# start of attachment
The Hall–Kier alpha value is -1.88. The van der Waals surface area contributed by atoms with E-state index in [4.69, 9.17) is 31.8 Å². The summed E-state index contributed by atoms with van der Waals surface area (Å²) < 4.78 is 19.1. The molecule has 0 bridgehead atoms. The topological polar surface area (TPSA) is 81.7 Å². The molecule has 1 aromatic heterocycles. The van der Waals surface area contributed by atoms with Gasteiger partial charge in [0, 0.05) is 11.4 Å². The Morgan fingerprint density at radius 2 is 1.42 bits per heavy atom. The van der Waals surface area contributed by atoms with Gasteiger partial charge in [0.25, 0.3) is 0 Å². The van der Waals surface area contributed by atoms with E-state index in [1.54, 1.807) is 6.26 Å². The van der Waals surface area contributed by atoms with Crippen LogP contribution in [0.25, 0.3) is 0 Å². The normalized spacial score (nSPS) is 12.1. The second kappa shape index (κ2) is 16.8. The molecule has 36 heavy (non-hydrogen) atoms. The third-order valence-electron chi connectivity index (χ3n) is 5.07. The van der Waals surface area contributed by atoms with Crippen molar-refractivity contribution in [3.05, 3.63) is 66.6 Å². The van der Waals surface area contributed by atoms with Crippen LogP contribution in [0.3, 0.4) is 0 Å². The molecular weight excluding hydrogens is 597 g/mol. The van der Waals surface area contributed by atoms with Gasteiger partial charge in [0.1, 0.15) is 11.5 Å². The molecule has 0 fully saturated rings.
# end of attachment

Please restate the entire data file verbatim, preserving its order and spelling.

The Hall–Kier alpha value is -1.88. The van der Waals surface area contributed by atoms with E-state index in [4.69, 9.17) is 31.8 Å². The summed E-state index contributed by atoms with van der Waals surface area (Å²) < 4.78 is 19.1. The molecule has 0 bridgehead atoms. The topological polar surface area (TPSA) is 81.7 Å². The molecule has 1 aromatic heterocycles. The van der Waals surface area contributed by atoms with Gasteiger partial charge in [0, 0.05) is 11.4 Å². The Morgan fingerprint density at radius 2 is 1.42 bits per heavy atom. The van der Waals surface area contributed by atoms with Gasteiger partial charge in [0.25, 0.3) is 0 Å². The van der Waals surface area contributed by atoms with E-state index in [1.54, 1.807) is 6.26 Å². The van der Waals surface area contributed by atoms with Crippen LogP contribution in [0.25, 0.3) is 0 Å². The normalized spacial score (nSPS) is 12.1. The second kappa shape index (κ2) is 16.8. The molecule has 36 heavy (non-hydrogen) atoms. The third-order valence-electron chi connectivity index (χ3n) is 5.07. The van der Waals surface area contributed by atoms with Crippen molar-refractivity contribution in [3.05, 3.63) is 66.6 Å². The van der Waals surface area contributed by atoms with Crippen LogP contribution in [0.3, 0.4) is 0 Å². The molecular weight excluding hydrogens is 597 g/mol. The van der Waals surface area contributed by atoms with Gasteiger partial charge in [0.1, 0.15) is 11.5 Å². The molecule has 0 fully saturated rings.